Anna wished she could sit there with them until it came time to put them to bed, a luxury she only experienced when one of them was sick, but work would beckon soon, and she’d trudge off down the street to catch the bus into town while Brittany put herself and her sisters to bed before Alfred came home. The monotony of her life weighed on her, threatened to pull her under. She squeezed her eyes shut for a moment and it all disappeared, not her daughters, but everything else. This other life, the one she wanted, existed out there. It kept her sane for she would otherwise crumble to the earth amid the sea of insults and bruises and despair.
A heavy knock rattled the thin door on the trailer. Anna opened her eyes to see the dust swirling in the light that broke through the curtains near the door. Christina and Emma looked back at her as if they had never heard an unwanted knock at the door, their expressions startled and uncertain. Anna winced at the pain in her throbbing hip. She stood up and stutter-stepped before she steadied herself and walked to the door.
When she opened the door, a short, stocky man dressed in all black stood before her. He wore a baseball cap with an unrecognizable logo on it and reflective sunglasses that captured the startled and puzzled expression that Anna felt at that moment.
“Good afternoon, ma’am. Is Mr. Modena home?”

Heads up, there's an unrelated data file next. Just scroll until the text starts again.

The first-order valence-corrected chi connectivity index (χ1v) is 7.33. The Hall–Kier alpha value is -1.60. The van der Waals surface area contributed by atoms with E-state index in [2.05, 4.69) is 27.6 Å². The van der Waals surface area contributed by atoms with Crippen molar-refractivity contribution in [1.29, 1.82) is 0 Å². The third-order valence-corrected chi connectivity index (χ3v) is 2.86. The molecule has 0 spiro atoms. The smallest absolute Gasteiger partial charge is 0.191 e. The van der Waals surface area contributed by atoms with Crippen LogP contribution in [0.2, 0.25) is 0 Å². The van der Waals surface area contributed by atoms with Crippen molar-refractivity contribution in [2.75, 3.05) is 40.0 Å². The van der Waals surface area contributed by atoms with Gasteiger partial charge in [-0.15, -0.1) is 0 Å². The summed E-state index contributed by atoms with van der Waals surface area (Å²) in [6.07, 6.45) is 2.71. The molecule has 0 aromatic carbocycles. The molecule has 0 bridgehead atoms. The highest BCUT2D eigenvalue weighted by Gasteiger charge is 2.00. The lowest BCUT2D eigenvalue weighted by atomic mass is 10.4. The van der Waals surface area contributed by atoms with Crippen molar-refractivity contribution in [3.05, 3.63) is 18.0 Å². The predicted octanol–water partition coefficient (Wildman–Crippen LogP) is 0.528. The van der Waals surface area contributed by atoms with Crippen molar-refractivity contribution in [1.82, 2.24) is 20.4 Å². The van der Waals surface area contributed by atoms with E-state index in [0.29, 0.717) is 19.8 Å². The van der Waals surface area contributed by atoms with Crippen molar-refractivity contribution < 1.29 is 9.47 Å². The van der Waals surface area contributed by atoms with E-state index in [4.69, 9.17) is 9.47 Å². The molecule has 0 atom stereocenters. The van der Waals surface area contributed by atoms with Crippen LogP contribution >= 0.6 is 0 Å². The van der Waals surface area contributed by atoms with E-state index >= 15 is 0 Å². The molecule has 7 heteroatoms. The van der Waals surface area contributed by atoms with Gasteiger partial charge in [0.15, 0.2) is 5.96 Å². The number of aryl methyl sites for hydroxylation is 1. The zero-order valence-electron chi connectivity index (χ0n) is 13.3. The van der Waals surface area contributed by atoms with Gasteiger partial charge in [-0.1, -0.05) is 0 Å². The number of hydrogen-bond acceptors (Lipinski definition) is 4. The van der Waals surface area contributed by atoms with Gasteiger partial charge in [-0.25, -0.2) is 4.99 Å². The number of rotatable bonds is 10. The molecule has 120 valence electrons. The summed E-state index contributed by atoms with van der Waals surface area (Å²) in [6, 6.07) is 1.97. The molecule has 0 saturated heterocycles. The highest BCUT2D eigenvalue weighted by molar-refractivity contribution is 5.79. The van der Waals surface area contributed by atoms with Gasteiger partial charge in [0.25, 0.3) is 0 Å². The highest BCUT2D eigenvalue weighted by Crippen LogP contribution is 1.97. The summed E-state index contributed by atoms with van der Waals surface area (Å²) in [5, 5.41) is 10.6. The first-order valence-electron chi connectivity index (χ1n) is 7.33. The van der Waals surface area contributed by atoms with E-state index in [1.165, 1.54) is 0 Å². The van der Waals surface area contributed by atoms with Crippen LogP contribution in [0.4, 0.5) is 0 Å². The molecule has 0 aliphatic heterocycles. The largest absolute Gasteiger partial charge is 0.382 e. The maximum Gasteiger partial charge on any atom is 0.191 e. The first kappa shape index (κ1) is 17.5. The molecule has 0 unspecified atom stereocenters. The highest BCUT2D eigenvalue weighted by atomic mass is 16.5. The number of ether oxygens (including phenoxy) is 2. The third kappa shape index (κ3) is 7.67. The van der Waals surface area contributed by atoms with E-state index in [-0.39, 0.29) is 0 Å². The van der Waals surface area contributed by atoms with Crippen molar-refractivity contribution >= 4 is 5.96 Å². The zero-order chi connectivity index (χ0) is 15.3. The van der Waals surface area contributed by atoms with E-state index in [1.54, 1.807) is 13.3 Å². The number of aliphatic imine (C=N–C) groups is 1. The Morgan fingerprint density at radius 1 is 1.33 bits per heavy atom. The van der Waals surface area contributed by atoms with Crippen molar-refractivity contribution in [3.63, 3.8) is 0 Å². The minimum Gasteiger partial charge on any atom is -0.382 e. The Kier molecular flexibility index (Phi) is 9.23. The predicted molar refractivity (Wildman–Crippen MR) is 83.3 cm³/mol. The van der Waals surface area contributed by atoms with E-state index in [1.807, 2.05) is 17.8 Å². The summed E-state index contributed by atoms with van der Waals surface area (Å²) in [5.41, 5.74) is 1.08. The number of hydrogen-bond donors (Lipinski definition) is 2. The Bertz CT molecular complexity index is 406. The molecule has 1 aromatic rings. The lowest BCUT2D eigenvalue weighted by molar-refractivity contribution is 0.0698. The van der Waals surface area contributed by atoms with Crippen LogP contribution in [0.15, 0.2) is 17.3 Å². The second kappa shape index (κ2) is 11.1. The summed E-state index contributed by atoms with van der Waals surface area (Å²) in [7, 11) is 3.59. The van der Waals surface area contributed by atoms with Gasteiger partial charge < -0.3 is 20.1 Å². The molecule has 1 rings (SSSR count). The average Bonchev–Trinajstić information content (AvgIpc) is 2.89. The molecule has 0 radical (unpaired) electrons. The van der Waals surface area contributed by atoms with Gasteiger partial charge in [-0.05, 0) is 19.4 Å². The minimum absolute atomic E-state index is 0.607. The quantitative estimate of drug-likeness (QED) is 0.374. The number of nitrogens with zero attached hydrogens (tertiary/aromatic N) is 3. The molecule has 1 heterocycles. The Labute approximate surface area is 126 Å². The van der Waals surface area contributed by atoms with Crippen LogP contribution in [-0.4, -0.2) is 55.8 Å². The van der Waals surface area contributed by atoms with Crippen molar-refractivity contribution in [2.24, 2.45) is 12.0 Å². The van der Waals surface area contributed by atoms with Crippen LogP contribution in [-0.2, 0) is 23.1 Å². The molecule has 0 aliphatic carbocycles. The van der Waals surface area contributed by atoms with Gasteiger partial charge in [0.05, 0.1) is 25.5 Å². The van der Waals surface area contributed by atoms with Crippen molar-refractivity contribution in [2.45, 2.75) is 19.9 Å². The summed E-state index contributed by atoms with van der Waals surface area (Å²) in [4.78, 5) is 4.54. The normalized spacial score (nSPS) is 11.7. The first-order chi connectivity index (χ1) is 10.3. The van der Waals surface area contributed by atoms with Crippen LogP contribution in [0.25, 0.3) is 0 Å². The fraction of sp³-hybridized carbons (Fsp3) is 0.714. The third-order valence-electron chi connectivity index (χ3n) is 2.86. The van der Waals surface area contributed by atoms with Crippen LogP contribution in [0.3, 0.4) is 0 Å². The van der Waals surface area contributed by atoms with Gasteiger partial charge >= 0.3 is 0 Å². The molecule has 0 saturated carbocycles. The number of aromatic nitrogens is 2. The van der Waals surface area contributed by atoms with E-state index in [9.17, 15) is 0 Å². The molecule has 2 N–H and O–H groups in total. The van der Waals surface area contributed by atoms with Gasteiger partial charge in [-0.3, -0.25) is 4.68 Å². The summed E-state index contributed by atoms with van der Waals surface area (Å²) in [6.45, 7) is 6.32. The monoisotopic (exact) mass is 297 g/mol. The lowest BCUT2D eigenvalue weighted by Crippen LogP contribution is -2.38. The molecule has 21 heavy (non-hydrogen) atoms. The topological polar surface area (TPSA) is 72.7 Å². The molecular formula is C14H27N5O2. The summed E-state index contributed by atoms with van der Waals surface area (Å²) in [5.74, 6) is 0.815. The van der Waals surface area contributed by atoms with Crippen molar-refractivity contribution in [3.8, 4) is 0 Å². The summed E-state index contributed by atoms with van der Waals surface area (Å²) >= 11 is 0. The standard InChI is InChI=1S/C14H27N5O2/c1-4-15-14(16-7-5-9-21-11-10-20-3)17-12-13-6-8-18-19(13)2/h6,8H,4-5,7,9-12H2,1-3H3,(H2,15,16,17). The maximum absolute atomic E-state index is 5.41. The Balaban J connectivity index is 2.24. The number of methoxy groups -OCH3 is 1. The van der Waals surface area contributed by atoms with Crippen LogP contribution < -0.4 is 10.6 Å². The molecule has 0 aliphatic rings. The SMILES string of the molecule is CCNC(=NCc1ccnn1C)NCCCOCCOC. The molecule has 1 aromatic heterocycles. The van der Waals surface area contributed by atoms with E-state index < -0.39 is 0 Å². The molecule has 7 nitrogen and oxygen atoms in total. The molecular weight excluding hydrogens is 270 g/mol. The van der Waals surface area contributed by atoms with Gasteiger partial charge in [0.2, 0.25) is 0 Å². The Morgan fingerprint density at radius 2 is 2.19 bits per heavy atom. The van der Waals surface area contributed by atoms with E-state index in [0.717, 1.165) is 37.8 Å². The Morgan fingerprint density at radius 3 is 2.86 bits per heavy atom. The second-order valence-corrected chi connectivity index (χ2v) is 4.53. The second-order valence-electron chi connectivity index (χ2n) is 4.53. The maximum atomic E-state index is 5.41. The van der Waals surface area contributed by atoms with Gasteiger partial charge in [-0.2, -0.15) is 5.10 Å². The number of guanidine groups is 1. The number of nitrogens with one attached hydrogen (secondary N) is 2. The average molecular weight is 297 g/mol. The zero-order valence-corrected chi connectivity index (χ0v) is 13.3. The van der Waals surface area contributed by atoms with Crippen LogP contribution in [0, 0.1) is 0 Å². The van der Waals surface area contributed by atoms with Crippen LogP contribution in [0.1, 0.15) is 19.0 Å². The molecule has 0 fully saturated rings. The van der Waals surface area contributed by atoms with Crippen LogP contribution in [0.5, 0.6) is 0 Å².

“No, he’s at work. I’m his wife. Can I help you?”
The man tightened his lips across his face as if he were upset that Alfred was not home.
“Please give this to Mr. Modena. It’s very urgent.”
“What is it?” Anna tentatively took the paper from his hand. She looked at it as she waited for him to explain it. The tiny words crammed onto the pages befuddled her.
“It’s an eviction notice. You’re six months behind on your rent. The landlord has filed a motion to evict you.”
The rest of his words failed to reach her. She stood there watching him speak, his stern jaw flexing each time he mouthed a word. She felt like she was watching a muted TV. He finally pivoted away from her and returned to the SUV he had parked on the street. She wavered in place for a moment before she stepped back into the comforting darkness of her living room. She shut the door behind her. The girls, enthralled by the cartoon, ignored their mother. Anna took a deep breath and walked into the kitchen where she deposited the notice in the trash. It was time to leave for work.